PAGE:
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Removing extremists from social media sites effective in limiting influence, report says

Many far right groups re-emerge on Gab, a popular alternative site

Banning extremist groups from social media sites is effective, a report has revealed. EPA
Banning extremist groups from social media sites is effective, a report has revealed. EPA

Removing extremist groups from social media is an effective way of destroying their fan bases, a new report has revealed.

A study by the Global Research Network on Terrorism and Technology found radical groups do not necessarily thrive on alternative platforms once they have been removed from the mainstream.

When Facebook removed far-right group Britain First, it had 1.8 million followers on the site and was the second most-liked Facebook page in the politics and society category in the UK, after the Royal Family.

The group reformed on Gab, which is a popular alternative site for far-right groups, and now only has 11,181 followers.

“This represents an enormous loss of followers and reach for the group,” the report said.

“As well as a collapse in online engagement, the ban from major social media platforms has left Britain First without a gateway to a larger pool of potential recruits, or the ability to signpost users to sites such as Gab.”

Facebook banned the group for breach of terms of service after its leaders, Paul Golding and Jayda Fransen, were convicted of hate crime.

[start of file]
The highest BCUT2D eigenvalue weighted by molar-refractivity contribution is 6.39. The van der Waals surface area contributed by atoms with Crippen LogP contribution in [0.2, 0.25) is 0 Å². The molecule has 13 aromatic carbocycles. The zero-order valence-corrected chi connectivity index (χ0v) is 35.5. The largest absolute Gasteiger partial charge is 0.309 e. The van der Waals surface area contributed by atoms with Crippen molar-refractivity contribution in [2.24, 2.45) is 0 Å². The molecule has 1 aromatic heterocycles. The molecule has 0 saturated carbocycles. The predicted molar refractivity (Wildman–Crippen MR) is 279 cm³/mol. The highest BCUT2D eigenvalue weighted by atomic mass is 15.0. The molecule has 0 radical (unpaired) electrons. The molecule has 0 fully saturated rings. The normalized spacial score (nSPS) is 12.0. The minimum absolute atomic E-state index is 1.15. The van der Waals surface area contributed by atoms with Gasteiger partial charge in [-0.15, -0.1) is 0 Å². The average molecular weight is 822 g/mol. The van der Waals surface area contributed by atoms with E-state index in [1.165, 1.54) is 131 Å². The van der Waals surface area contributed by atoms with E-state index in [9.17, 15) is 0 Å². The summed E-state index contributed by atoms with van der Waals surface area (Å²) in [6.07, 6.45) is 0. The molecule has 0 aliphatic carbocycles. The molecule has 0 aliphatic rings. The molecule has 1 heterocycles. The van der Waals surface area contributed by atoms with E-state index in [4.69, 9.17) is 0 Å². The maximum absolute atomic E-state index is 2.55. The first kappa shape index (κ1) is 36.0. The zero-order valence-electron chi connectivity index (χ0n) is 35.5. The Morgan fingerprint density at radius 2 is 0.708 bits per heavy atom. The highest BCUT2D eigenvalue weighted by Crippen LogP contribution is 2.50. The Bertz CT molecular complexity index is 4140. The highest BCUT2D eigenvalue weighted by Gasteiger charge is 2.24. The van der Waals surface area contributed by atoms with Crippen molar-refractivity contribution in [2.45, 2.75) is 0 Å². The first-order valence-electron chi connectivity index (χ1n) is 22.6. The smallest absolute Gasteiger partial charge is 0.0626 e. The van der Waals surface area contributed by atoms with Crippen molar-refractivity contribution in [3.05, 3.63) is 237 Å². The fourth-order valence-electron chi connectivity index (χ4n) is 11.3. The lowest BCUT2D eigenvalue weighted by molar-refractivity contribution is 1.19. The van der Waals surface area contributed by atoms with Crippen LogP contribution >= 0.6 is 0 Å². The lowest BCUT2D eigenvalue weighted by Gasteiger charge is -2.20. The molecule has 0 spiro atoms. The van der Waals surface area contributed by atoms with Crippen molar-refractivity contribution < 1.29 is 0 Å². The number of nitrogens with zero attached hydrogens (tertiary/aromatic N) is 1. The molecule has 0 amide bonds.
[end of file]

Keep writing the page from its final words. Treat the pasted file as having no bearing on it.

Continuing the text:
Britain First was banned from Twitter in December 2017.

The paper, called Following the Whack-A-Mole: Britain First’s Visual Strategy from Facebook to Gab, was written by researchers at Swansea University.

It says mainstream social media companies should continue to remove extremist groups that breach their terms of service.

The report says banning groups from major platforms is effective because it reduces the ability of groups to point followers to more extreme content and limits their pools of potential recruits.

The report calls on the UK and US governments to work towards better relationships with newer, smaller and fringe platforms so content can be regulated on these sites.

In April, the British government launched its long-awaited white paper on online harm, which sought to make the directors of social media companies personally accountable for the behaviour of users.

It followed the Christchurch massacre in New Zealand in which the terrorist streamed live footage of the mosque shootings on Facebook for 17 minutes.

Under the UK government’s proposals, companies would be sanctioned if they failed to stop child abuse, or prevented users from viewing or sharing extremist content.

After the Christchurch attack, Facebook launched a major crackdown on extremist groups and in April removed other groups and people for breaching its policies.

Facebook’s Community Standards state that it “does not allow organisations or individuals that engage in ‘terrorist activity’ or ‘organised hate’, and that any content that expresses support or praise for either will result in removal”.

Gab, which has a smaller platform of 850,000 users, has now become a forum for the radical right.

It was used to post hate comments by Pittsburgh gunman Robert Bowers before he shot 17 people, killing 11, in the US city last year.

The report authors have revealed that since moving to Gab, Britain First’s imagery has become more extreme.

It recommends that future research investigates how this social media strategy progresses.

The paper is the latest published by the network, which aims to understand terrorist exploitation of technology and the digital space.

It is led by the Royal United Services Institute, a group of leading global think tanks and academic institutions.

It is supported by the Global Internet Forum to Counter Terrorism, an industry-led initiative that includes Facebook, Google, Microsoft and Twitter.

Updated: July 8, 2019 09:12 AM

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